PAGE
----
Activity: Systematic Recording of Behavior

Background and Purpose

One very common task is to record the frequency of a particular behavior—a target behavior—exhibited by students. On-task behavior and remaining seated are typical expectations in schools, but some students—as you know—have difficulty meeting the expectations. Instructional plans (e.g., IEPs) for some of these students may (or may not) have goals related to these difficulties. In this activity you will measure one of these behaviors.

The task involved in this activity is to count the instances and duration of either (1) significant off-task behavior OR (2) significant (unauthorized) out-of-seat behavior. This activity shows you the importance of precision and care in organizing data gathering for a rather routine data-gathering effort. The task is something many paraprofessionals are asked to do. Maybe you are already doing something like it. But this version may be a little, or even a lot, different. There may be more detail than you are used to!


  1. Read over the definitions below and review the data collection sheet.
  2. Arrange to conduct a 45-60 minute observation in a classroom. Be sure to wear a watch or bring an electronic device that allows you to time activities in seconds.
  3. For the first 15 minutes, observe all of the students in the class, identifying one who seems to be having difficulty either (a) staying focused or (b) remaining seated. The problem behavior in the first case is off-task behavior and in the second case out-of-seat behavior.
  4. Observe the student for a 20-minute period of time. Record every instance of the relevant behavior (whichever applies: off-task or out-of-seat) on the data collection sheet.
  5. If possible, ask a colleague to observe in the same classroom at the same time. The colleague will simply observe the classroom as you gather information—and then “compare notes” with you in the debriefing phase of the activity.
  6. Debrief the observation experience following the instructions in the section below, called “Debriefing.”


significant off-task behavior: For an interval of at least 5 seconds, students direct their eye gaze away from (1) the teacher, (2) the instructional activity, or (3) the relevant instructional materials.

significant out-of-seat behavior: Without permission from the teacher, students rise from where they are seated and then remain unseated for at least 3 seconds.

Note: (1) The time periods specify what “significant” means.  Only count episodes that are significant based on these definitions; do not count episodes of shorter duration. (2) Where students are looking (“eye gaze”) makes being on-task or off-task observable. You can’t observe what students are thinking, but you can observe what they are doing with their eyes.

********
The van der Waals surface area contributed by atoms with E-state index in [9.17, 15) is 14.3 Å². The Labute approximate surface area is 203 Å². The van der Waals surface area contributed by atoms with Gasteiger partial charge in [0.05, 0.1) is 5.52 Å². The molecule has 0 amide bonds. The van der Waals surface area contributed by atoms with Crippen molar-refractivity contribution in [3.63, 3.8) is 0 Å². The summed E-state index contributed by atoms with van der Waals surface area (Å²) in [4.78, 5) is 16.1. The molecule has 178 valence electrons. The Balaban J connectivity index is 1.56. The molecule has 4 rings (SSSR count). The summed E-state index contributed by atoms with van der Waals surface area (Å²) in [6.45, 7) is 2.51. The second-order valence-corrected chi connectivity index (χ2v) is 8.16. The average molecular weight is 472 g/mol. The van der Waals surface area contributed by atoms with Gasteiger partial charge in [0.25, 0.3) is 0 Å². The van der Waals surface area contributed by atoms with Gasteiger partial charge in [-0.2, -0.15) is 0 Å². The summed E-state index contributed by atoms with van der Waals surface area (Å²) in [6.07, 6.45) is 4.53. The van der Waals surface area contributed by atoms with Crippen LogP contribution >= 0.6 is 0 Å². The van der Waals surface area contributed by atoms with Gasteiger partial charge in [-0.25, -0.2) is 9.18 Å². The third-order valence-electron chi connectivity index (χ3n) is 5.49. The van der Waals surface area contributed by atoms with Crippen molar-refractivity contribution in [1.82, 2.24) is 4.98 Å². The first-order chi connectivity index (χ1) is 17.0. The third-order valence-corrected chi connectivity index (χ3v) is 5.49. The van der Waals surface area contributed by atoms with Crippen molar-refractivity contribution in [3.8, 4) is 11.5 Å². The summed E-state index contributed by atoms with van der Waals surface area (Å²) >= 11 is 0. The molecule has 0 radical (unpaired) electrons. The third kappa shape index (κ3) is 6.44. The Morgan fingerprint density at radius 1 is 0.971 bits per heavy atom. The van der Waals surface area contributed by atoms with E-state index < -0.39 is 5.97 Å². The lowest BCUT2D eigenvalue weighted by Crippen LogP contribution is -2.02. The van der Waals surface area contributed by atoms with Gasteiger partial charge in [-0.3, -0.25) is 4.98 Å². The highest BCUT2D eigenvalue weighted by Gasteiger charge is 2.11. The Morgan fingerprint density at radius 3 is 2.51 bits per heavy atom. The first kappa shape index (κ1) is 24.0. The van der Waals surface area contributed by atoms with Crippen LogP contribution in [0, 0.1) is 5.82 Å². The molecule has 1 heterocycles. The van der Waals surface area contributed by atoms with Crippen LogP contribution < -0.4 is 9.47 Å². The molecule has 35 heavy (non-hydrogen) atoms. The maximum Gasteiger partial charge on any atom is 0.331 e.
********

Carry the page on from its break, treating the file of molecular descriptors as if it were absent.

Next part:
Data Recording Sheet

significant off-task behavior: For an interval of at least 5 seconds, students direct their eye gaze away from (1) the instructor, (2) the instructional activity, or (3) the relevant instructional materials.

significant out-of-seat behavior: Without permission from the instructor, students rise from where they are seated and then remain unseated for at least 3 seconds.

Observe for at least 20 minutes.

target behavior (check selection)

☐significant off-task behavior

☐significant out-of-seat behavior

date  ______________________________________

observation start time (hour, minute)   ____________

observation end time (hour, minute)    ____________

first incident

duration (in seconds) ______                notes_______________________________________

second incident

duration (in seconds) ______                notes_______________________________________

third incident

duration (in seconds) ______                notes_______________________________________

fourth incident

duration (in seconds) ______                notes_______________________________________

fifth incident

duration (in seconds) ______                notes_______________________________________

sixth incident

duration (in seconds) ______                notes_______________________________________


The types of measurements you make to record information about students’ behavior can relate more or less directly to academics. For example, the identification of an object on the desk was an academic task. Duration of listening was indirectly related to academics: students need to pay attention in order to learn. The tantrum was less directly related to academics—but it certainly interrupted academic learning.

The table below lists some behaviors and ways to think about observing them (e.g., frequency, duration, or intensity), indicating if they are directly, indirectly, or very indirectly related to academics.

Table: Different Kinds of Behavior as Related to Academics

Behavior Direct Indirect Very Indirect
The frequency with which a student reverses b’s and d’s in a writing assignment X
The frequency with which a student gets an 80% correct or better on daily math assignments X
The length of a students’ oral response to a question posed by the teacher X
The duration of a student’s silent reading X
The proportion of times the student opens a book right-side up X
The intensity of a student’ negative reaction to academic feedback X
The proportion of time the student spends on-task rather than off-task X
The frequency with which a student interrupts class discussions with irrelevant outbursts X
The duration of a student’s head-banging X
The intensity of a student’s tantrum X